When the Holy Spirit said, “Set apart for me,” the people He chose were the two most gifted leaders in the church. Saul was the most effective person in the extension of the Christian message to the Gentiles, and Barnabas must have been right there with him. This shows the importance God puts on world missions.

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Come Over and Help Us

Monday: Paul and Barnabas Separate

The account of the second missionary journey begins at Acts 15:36 with the report of a disagreement between Paul and Barnabas. These two men had traveled together on the first trip, taking Barnabas’ relative John Mark with them. It had been the first official missionary journey in which a church actually supported a team of workers, and it had taken the workers themselves to previously untouched areas. The second journey was to prove even greater. On the second trip, Paul got to several of the great cities of the ancient world, among them Philippi, Thessalonica, Athens, Corinth and Ephesus.

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Come Over and Help Us

Tuesday: Ministry Realignment

Barnabas—these two great missionaries, apostles, the kind of people you might bring into a pulpit on a missionary Sunday and say to the people, “This is what you should be like”—these two great men disagreed so violently that they actually went separate ways. Imagine that! Barnabas took Mark and went to Cyprus, where the missionaries had gone first on the first journey. We do not hear any more about Barnabas and Mark on Cyprus, but tradition says that Barnabas stayed on Cyprus and died there as an old man. Mark eventually was called by Paul to go to Rome. As far as the other missionary team was concerned, Paul took Silas, another leader in the church at Antioch, in place of Barnabas, and the two of them set out overland to visit the churches of Asia Minor.

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Come Over and Help Us

Wednesday: Timothy Joins the Team

In the first paragraph of chapter 16, we find a new worker coming on the scene. There is already one new worker, of course. That is Silas, whom Paul took in place of Barnabas. Here we find one that Paul and Silas discovered on their journey and invited to go along. His name was Timothy. This is the first place in the New Testament that Timothy is mentioned.

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Come Over and Help Us

Thursday: Paul’s New Direction

At this point, with a new missionary team and new workers, Paul received a new vision for his service. It concerns his vision of a man of Macedonia, who challenged Paul to “Come over to Macedonia and help us” (v. 9).

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Come Over and Help Us

Friday: Going to the Needy

In yesterday’s study we looked at two reasons to engage in world missions: 1) Jesus Christ told us to do it; and 2) Christ’s love constrains us. Let’s look at one other vital lesson.

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Two More Cities

Monday: Establishing Contact

The seventeenth chapter of Acts is best known for the sermon Paul preached on Mars Hill in Athens. But that is only in the second half of the chapter. In the first half of chapter 17 we find Paul not in Athens but in two other Greek cities: Thessalonica in the north, and Berea on the way from Thessalonica south toward Athens.

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Two More Cities

Tuesday: Presenting the Scripture

The second thing I notice about Paul’s method is that, having made contact with people through the synagogue, he then began to reason with them from the Scriptures. That is what it says in the case of Thessalonica: “He reasoned with them from the Scriptures, explaining and proving that the Christ had to suffer and rise from the dead” (v. 3).

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Two More Cities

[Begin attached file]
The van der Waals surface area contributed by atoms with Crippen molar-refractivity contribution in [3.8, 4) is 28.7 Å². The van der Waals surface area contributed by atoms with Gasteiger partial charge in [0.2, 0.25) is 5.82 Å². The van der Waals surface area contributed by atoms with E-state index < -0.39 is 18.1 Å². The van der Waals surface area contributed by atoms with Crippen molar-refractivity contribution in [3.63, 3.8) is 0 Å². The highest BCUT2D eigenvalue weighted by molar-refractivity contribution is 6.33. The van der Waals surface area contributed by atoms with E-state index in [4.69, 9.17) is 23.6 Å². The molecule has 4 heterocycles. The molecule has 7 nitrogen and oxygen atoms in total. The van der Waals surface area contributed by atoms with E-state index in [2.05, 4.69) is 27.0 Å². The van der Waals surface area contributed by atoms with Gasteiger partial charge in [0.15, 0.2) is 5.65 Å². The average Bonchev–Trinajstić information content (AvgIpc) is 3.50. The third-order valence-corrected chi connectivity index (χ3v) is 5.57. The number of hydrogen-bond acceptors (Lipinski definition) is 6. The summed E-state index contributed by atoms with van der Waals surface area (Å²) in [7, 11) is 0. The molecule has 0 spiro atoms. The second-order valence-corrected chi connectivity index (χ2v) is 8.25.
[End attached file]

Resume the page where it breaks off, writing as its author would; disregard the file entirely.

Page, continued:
Wednesday: Preaching Christ

The result of Paul’s method is what I have been speaking of all along, namely, that a church was established in these cities. In Thessalonica we are told that “some of the Jews…joined Paul and Silas, as did a large number of God-fearing Greeks and not a few prominent women” (v. 4). The next paragraph tells us that the name of one of them was Jason.

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Two More Cities

Thursday: What Happened in Thessalonica

The church Paul founded in Thessalonica soon experienced persecution. Those who did not believe were jealous and moved to round up certain bad characters—the kind you find hanging around on street corners everywhere—and with these started a riot in the city. They went to Jason’s house because that is where Paul and Silas were staying. They did not find them. They found Jason and a few other brothers instead. So they dragged them before the city officials, shouting, “These men who have caused trouble all over the world have come here, and Jason has welcomed them into his house. They are defying Caesar’s decrees, saying that there is another king, one called Jesus” (vv. 6-7).

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The Church in Ephesus

Monday: Paul’s Basic Strategy

Not only did Paul have a message, which was a message of repentance and faith in Jesus Christ as the Savior, and not only did he establish churches consisting of those who heard his message and believed it, but once he had established churches he also drew them into his missionary strategy by using them as bases for the extension of the Gospel into the surrounding neighborhoods and the world.

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The Church in Ephesus

Tuesday: Establishing Contact

Ephesus was so strategic that it is surprising that Paul had not gone there before, especially since he had already been in the Roman province of Asia, where Ephesus was located. The reason, as we have already seen, is that the Holy Spirit had stopped him from doing so, having had other work for him to do first.

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The Church in Ephesus

Wednesday: Working with Other Christians

A second element in Paul’s strategy is that he worked with or cooperated with other Christians. He had what we would call a multiple or pluralistic ministry. We have already seen that Paul followed this strategy on his missionary journeys in general, always taking along two or more additional workers. In Ephesus the ground was being prepared and the work was being carried forward by Priscilla and Aquila, and Apollos.